Seven million people are facing Famine in Yemen after coalition forces led by Saudi Arabia and backed by the United Arab Emirates tightened its blockade in the country last week, stopping aid coming into the country.

A number of humanitarian and charitable flights have been cancelled for the last week and over 20 million Yemenis (over 70% of the population) are in need of humanitarian assistance, including vital medical assistance.

Food stock will run out

At the current rate, Yemen's food stock will run out in approximately 100 days and UN Aid Chief, Mark Lowcock, has said if the restrictions remain, Yemen will face “the largest famine the world has seen for many decades, with millions of victims”.

The move came after the Houthis — the rebels who seized power three years ago and whom Saudi Arabia views as a proxy for Iran — launched a ballistic missile targeting the airport of the Saudi capital, Riyadh. Although the missile was intercepted, the incident enraged Saudi leaders who labelled it an act of war by Iran.

However, the Arab coalition claimed the country has been cut off in order to "address vulnerabilities" in its inspections procedures and has repeatedly denied there is a hunger crisis in the areas where they are in power.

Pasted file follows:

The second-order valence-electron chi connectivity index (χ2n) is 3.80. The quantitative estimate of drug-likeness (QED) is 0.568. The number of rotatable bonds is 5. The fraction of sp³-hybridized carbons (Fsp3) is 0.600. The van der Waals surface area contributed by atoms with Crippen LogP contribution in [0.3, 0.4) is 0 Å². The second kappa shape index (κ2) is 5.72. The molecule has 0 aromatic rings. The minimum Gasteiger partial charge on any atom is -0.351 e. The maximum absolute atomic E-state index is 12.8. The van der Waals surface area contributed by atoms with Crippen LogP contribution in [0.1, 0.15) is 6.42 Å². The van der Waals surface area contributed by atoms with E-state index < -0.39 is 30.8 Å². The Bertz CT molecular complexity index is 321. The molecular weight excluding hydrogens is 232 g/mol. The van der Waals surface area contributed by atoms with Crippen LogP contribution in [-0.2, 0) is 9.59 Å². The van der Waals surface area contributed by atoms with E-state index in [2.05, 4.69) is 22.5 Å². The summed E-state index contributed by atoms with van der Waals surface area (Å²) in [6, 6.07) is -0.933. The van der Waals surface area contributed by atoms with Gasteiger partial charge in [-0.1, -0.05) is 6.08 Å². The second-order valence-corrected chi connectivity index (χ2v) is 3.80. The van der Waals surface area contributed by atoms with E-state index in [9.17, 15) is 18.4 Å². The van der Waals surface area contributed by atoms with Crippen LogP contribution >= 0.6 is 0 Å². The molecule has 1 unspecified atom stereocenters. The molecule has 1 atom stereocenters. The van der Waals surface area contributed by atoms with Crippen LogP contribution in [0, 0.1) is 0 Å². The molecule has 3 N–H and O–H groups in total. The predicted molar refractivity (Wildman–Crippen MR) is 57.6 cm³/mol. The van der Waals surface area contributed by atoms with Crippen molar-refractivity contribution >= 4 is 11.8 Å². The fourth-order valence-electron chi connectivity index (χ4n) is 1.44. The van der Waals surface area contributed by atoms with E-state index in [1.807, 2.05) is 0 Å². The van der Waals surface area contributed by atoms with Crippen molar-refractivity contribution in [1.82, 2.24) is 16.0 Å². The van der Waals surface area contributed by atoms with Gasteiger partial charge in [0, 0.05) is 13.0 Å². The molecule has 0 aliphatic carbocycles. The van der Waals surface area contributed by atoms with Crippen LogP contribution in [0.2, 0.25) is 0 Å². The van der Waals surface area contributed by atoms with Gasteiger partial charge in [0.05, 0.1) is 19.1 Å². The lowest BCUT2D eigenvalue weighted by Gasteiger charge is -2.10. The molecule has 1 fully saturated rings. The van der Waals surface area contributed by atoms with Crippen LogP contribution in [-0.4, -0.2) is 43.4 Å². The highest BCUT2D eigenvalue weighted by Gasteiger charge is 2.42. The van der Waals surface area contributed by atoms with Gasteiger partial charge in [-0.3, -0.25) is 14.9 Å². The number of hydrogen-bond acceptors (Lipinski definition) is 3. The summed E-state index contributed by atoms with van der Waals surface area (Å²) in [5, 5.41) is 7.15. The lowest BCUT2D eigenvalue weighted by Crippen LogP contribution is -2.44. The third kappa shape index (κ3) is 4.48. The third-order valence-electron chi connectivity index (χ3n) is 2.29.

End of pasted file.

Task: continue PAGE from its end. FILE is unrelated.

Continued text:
Lowcock has called for an immediate resumption of UN and other aid flights. He requires assurances from the coalition there would be no further disruptions to them in addition to the re-opening of port access and all vessels which have passed UN inspection be allowed to offload.

Human Rights Watch reacts

Following international outrage, Saudi Arabia has said airports, border crossings and ports controlled by the Yemeni coalition although major ones, which the majority of the country's aid passes through, will remain closed until Saudi Arabian officials have sought advice on how to prevent weapons from being smuggled.

Human Rights Watch has labelled this "a cruel fiction" through which "Yemeni children [could] die preventable deaths." Instead, Human Rights Watch recommends those obstructing aid to Yemen should be sanctioned.

Yemen has also recently experienced the worst Cholera outbreak on record which caused over 2000 deaths, partly due to a siege by the coalition beginning in March 2015 that limited the country's ability to cope with such a crisis.

This led to the outbreak spreading widely across the country. Although the numbers continued to rise, the response by aid agencies who set up treatment centres around the country resulted in the rate of infection beginning to ease.